Josh Underwood’s talk is entitled ‘Speaking with AIs, feedback, and being human.’ In this talk, Josh will highlight some ways we can use Artificial Intelligence (AI) technology to motivate speaking. He will look specifically at the role of feedback, the kinds of feedback AI and human teachers can provide, and the different values of these kinds of feedback. The talk will draw on Josh’s own teaching and demonstrate practical examples of using voice interaction with various forms of AI in classroom settings. The talk will also include examples of activities we can use with students that draw on their experiences with these technologies, to help develop digital literacy and more ‘critical’ engagement with the new AI technologies many of our students will grow up with. We will finish by looking at how engaging with AI can help us think more carefully about the value of human teachers and particularly the kinds of feedback we give to students.
In the afternoon, Joshua Underwood, will lead a separate ‘demo’ session where participants will be able to work with Josh to try out and develop classroom speaking activities using Amazon Alexa or Google Assistant.
Joshua Underwood is a teacher and teacher trainer at British Council, Bilbao and invited lecturer in educator digital competences at Universidad de Deusto. Josh has been involved in ELT for more than 25 years. He also worked for more than 10 years as a researcher at the University of Sussex and the IOE, London. His research in educational technology ranges from helping radiologists make use of automated brain tumor analysis through design of systems to help connect home and school numeracy using some of the first tablets. Josh’s 2011 review of AI in education is acknowledged as the inspiration for Pearson’s report: Intelligence Unleashed – An argument for AI in Education and critiqued as an example of a “technocratic” efficiency oriented perspective in Sian Bayne’s influential Teacherbot: interventions in automated teaching. Josh would prefer to think of himself as “exploring how as teachers we might enact new, resistant ways of playing at the boundaries of the human and machine” (Bayne, 2015:1)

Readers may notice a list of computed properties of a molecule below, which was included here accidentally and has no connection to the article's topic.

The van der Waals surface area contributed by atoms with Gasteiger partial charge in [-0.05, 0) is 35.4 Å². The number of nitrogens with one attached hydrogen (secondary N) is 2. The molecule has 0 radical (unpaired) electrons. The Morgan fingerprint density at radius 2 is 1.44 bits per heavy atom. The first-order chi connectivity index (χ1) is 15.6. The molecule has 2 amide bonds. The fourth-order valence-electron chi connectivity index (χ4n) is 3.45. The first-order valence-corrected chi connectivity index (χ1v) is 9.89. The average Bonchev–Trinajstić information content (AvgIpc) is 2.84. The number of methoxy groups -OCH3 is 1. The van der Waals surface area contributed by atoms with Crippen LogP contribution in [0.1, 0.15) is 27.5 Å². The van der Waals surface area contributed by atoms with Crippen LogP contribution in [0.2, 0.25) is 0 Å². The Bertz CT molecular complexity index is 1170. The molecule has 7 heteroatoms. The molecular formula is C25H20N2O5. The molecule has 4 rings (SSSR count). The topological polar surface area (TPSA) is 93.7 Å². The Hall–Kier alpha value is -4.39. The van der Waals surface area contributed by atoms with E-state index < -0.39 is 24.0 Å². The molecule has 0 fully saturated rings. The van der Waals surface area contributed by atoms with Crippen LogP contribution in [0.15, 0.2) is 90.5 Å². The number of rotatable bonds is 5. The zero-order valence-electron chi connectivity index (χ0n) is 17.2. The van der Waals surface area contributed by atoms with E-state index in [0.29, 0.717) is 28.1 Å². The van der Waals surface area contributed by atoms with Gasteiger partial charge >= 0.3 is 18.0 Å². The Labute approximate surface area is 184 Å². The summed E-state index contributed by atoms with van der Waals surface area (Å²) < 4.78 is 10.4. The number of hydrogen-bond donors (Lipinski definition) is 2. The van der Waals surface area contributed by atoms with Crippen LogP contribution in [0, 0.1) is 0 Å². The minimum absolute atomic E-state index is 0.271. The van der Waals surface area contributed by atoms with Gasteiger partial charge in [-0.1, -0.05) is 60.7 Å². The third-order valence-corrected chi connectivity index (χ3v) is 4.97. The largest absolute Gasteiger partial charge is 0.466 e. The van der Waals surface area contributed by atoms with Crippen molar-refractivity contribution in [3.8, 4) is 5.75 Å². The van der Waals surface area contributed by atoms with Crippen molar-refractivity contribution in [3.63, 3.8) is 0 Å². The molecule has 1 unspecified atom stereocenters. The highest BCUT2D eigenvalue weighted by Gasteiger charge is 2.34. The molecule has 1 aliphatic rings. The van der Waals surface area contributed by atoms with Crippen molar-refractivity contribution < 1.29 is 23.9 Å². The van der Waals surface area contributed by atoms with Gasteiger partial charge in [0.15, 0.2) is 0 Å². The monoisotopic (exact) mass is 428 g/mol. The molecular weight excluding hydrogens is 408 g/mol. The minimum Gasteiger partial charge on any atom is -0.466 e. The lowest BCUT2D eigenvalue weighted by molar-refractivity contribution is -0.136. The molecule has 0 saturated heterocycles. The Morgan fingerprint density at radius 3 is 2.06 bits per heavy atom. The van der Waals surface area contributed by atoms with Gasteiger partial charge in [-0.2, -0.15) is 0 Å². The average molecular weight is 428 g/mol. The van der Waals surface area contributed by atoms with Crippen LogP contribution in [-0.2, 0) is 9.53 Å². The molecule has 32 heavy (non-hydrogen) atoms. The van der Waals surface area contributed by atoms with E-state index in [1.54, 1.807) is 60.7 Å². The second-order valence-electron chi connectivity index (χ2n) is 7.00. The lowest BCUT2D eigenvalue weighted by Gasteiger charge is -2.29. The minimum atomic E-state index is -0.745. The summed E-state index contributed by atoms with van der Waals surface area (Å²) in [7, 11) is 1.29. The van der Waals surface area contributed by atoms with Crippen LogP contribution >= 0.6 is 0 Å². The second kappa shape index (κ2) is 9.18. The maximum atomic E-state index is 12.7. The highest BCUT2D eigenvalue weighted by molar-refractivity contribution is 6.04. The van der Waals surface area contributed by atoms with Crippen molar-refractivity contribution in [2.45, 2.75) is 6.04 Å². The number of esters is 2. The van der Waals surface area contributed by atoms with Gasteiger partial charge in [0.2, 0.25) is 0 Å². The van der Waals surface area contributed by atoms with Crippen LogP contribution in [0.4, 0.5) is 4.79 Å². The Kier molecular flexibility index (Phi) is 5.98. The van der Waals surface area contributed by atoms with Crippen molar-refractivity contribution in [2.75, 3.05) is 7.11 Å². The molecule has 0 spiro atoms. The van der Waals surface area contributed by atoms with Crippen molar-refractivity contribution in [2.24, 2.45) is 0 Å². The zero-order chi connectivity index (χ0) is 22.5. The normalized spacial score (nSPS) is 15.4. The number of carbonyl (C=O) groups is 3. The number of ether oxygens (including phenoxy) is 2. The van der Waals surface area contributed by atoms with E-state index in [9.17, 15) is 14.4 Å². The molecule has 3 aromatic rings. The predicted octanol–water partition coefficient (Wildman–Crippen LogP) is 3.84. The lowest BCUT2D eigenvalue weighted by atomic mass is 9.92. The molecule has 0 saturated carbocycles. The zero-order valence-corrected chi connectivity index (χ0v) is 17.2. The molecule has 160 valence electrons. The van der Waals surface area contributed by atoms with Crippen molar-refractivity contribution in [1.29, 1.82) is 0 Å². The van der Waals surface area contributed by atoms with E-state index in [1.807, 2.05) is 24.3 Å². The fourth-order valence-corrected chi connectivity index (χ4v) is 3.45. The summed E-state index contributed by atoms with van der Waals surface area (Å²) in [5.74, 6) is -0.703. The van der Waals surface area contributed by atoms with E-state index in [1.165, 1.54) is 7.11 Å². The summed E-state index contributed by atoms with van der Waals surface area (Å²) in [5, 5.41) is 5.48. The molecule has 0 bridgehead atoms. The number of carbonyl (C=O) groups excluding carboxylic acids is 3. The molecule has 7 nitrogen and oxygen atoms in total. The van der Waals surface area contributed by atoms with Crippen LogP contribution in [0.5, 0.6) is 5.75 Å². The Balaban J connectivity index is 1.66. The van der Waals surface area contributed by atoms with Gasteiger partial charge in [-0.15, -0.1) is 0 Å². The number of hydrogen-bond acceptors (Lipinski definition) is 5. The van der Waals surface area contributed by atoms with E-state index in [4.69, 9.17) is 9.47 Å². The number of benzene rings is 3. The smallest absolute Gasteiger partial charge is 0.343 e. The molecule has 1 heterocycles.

Please note that the event is offsite at The Racquet Club Hotel, 5 Chapel Street, Liverpool, L3 9AG. This is a change from the original venue: Avenue HQ and an email was sent out on 19 November to all those had already registered. The day will run from 10.00am – 5pm. Badges must be collected from the ACC before you join us for the PCE.
All the important Links:
- Early bird registration for the IATEFL conference and PCE
- The main IATEFL Liverpool 2019 conference site
- Our PCE information on the IATEFL site
- The original announcement of our PCE theme
For any further questions, please contact email@example.com
Update (1 December): We offered a CPD travel grant for this event, but applications have now closed. This post has been updated to include information about all the sessions and was previously used to promote Russell’s and then Angi’s sessions.